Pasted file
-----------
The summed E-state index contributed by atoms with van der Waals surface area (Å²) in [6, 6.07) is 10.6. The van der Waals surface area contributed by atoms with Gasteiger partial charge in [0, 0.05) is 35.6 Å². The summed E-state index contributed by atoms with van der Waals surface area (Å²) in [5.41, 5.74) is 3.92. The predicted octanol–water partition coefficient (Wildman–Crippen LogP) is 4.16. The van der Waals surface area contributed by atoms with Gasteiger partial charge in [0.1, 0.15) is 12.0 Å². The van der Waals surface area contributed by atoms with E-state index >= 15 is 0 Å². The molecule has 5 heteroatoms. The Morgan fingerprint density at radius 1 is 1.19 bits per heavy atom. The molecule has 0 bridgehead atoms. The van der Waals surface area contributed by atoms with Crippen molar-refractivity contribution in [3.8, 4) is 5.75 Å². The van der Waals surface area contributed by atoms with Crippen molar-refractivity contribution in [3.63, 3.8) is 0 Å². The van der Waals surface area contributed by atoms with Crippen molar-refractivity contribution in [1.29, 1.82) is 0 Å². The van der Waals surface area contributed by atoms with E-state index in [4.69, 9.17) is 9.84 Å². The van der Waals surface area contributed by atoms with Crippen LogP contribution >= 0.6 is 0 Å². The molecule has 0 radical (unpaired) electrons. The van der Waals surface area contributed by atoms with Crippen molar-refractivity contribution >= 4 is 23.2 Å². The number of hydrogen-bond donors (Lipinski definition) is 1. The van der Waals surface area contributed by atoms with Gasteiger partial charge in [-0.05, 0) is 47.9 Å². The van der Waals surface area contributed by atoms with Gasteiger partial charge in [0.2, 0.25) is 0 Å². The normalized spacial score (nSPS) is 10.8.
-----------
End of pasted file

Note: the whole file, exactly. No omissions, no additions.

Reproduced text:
The summed E-state index contributed by atoms with van der Waals surface area (Å²) in [6, 6.07) is 10.6. The van der Waals surface area contributed by atoms with Gasteiger partial charge in [0, 0.05) is 35.6 Å². The summed E-state index contributed by atoms with van der Waals surface area (Å²) in [5.41, 5.74) is 3.92. The predicted octanol–water partition coefficient (Wildman–Crippen LogP) is 4.16. The van der Waals surface area contributed by atoms with Gasteiger partial charge in [0.1, 0.15) is 12.0 Å². The van der Waals surface area contributed by atoms with E-state index >= 15 is 0 Å². The molecule has 5 heteroatoms. The Morgan fingerprint density at radius 1 is 1.19 bits per heavy atom. The molecule has 0 bridgehead atoms. The van der Waals surface area contributed by atoms with Crippen molar-refractivity contribution in [3.8, 4) is 5.75 Å². The van der Waals surface area contributed by atoms with Crippen molar-refractivity contribution in [3.63, 3.8) is 0 Å². The van der Waals surface area contributed by atoms with Crippen molar-refractivity contribution in [1.29, 1.82) is 0 Å². The van der Waals surface area contributed by atoms with E-state index in [4.69, 9.17) is 9.84 Å². The van der Waals surface area contributed by atoms with Crippen LogP contribution >= 0.6 is 0 Å². The molecule has 0 radical (unpaired) electrons. The van der Waals surface area contributed by atoms with Crippen molar-refractivity contribution >= 4 is 23.2 Å². The number of hydrogen-bond donors (Lipinski definition) is 1. The van der Waals surface area contributed by atoms with Gasteiger partial charge in [-0.05, 0) is 47.9 Å². The van der Waals surface area contributed by atoms with Gasteiger partial charge in [0.2, 0.25) is 0 Å². The normalized spacial score (nSPS) is 10.8.